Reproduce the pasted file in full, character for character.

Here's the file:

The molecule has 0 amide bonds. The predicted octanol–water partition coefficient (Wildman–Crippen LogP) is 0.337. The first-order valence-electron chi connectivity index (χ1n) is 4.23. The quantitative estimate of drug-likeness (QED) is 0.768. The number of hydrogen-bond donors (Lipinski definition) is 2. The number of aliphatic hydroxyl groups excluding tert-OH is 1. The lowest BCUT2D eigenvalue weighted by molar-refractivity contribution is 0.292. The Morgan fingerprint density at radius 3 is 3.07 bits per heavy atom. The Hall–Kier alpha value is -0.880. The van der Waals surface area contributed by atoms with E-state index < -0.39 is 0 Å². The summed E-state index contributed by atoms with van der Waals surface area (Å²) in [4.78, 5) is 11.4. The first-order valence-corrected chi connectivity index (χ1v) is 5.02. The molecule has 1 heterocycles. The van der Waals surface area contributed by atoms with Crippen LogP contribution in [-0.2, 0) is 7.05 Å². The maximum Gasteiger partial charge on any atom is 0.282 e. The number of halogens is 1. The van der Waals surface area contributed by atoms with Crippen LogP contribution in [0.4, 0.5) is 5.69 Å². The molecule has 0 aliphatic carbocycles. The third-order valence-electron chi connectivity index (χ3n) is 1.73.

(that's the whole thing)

The molecule has 0 amide bonds. The predicted octanol–water partition coefficient (Wildman–Crippen LogP) is 0.337. The first-order valence-electron chi connectivity index (χ1n) is 4.23. The quantitative estimate of drug-likeness (QED) is 0.768. The number of hydrogen-bond donors (Lipinski definition) is 2. The number of aliphatic hydroxyl groups excluding tert-OH is 1. The lowest BCUT2D eigenvalue weighted by molar-refractivity contribution is 0.292. The Morgan fingerprint density at radius 3 is 3.07 bits per heavy atom. The Hall–Kier alpha value is -0.880. The van der Waals surface area contributed by atoms with E-state index < -0.39 is 0 Å². The summed E-state index contributed by atoms with van der Waals surface area (Å²) in [4.78, 5) is 11.4. The first-order valence-corrected chi connectivity index (χ1v) is 5.02. The molecule has 1 heterocycles. The van der Waals surface area contributed by atoms with Crippen LogP contribution in [-0.2, 0) is 7.05 Å². The maximum Gasteiger partial charge on any atom is 0.282 e. The number of halogens is 1. The van der Waals surface area contributed by atoms with Crippen LogP contribution in [0.4, 0.5) is 5.69 Å². The molecule has 0 aliphatic carbocycles. The third-order valence-electron chi connectivity index (χ3n) is 1.73.